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Uniform Resource Locator (URL) is a string that identifies a location on the internet. Most commonly, it is an address typed in by people who want to visit a particular website. URLs locate web pages and other resources, such as images or videos.
Website URLs usually have an encoding scheme called “encoding alphabet.” This consists of letters like A, B, C, D, E, F, G, H, I, J, and K. The first character indicates the resource type (e.g., website or application), and the other characters state the specific parts of that resource.
How does URL work?
To visit a website, you need to enter its URL into your web browser.
The URL format consists of a domain name, followed by a path, which may include various subdirectories. For example, the URL might be something like “https://www.hello.com/dictionary/what-is-a-url.”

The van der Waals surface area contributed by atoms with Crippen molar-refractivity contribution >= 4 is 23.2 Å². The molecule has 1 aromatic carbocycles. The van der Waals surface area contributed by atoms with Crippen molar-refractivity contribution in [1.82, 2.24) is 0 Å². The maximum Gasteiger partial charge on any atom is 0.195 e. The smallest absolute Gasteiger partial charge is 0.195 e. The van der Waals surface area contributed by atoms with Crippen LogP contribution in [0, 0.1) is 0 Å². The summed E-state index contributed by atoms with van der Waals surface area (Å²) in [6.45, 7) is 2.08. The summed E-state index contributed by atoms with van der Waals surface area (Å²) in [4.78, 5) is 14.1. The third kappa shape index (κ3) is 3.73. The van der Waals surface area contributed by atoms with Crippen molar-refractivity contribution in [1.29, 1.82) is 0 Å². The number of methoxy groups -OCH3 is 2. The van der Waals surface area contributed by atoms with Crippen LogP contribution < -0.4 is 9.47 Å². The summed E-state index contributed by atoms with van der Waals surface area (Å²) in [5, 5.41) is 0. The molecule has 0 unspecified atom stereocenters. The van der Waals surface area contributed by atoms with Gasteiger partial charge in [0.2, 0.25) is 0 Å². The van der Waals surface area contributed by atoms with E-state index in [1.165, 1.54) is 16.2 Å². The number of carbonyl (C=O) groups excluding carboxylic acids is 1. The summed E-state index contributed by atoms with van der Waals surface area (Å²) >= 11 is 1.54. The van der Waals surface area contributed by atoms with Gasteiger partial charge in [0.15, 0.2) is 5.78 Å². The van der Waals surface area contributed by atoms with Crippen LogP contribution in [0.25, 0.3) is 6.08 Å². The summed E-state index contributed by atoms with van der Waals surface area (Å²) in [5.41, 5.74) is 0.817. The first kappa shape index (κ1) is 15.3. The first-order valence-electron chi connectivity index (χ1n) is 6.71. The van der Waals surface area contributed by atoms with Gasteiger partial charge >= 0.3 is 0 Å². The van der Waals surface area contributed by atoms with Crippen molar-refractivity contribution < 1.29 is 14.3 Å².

Types of URL
URLs can be classified into different types, such as absolute and relative URLs.
Absolute URLs is the full URL. It consists of the protocol (http or https), the optional subdomain (www), domain (hello.com), and path (/dictionary/what-is-a-url). An example of the absolute URL: https://www.hello.com/dictionary/what-is-a-url.
Relative URLs specify the location of a resource to another resource. Here URL only includes the path (/dictionary/what-is-a-url).
You can enter a relative URL into your web browser, which can automatically convert to an absolute URL.